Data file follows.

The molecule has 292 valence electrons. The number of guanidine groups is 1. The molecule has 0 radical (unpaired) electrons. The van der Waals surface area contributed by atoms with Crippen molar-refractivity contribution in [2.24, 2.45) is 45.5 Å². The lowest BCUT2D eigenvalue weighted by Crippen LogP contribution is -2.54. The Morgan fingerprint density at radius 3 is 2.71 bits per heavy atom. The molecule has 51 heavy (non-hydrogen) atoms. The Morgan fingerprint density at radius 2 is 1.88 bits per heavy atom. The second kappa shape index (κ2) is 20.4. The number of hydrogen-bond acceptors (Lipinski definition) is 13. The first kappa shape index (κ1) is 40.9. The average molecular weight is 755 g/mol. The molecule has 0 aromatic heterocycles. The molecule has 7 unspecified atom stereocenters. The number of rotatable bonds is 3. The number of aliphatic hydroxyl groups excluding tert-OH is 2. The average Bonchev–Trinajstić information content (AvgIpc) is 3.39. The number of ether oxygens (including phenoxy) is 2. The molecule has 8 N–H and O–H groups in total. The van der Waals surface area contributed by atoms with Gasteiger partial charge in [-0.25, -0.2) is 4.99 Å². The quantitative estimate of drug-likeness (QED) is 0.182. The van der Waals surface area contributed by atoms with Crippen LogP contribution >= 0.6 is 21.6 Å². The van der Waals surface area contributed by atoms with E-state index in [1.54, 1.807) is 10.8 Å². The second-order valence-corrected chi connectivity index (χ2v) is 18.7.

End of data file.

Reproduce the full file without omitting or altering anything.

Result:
The molecule has 292 valence electrons. The number of guanidine groups is 1. The molecule has 0 radical (unpaired) electrons. The van der Waals surface area contributed by atoms with Crippen molar-refractivity contribution in [2.24, 2.45) is 45.5 Å². The lowest BCUT2D eigenvalue weighted by Crippen LogP contribution is -2.54. The Morgan fingerprint density at radius 3 is 2.71 bits per heavy atom. The molecule has 51 heavy (non-hydrogen) atoms. The Morgan fingerprint density at radius 2 is 1.88 bits per heavy atom. The second kappa shape index (κ2) is 20.4. The number of hydrogen-bond acceptors (Lipinski definition) is 13. The first kappa shape index (κ1) is 40.9. The average molecular weight is 755 g/mol. The molecule has 0 aromatic heterocycles. The molecule has 7 unspecified atom stereocenters. The number of rotatable bonds is 3. The number of aliphatic hydroxyl groups excluding tert-OH is 2. The average Bonchev–Trinajstić information content (AvgIpc) is 3.39. The number of ether oxygens (including phenoxy) is 2. The molecule has 8 N–H and O–H groups in total. The van der Waals surface area contributed by atoms with Gasteiger partial charge in [-0.25, -0.2) is 4.99 Å². The quantitative estimate of drug-likeness (QED) is 0.182. The van der Waals surface area contributed by atoms with Crippen LogP contribution >= 0.6 is 21.6 Å². The van der Waals surface area contributed by atoms with E-state index in [1.54, 1.807) is 10.8 Å². The second-order valence-corrected chi connectivity index (χ2v) is 18.7.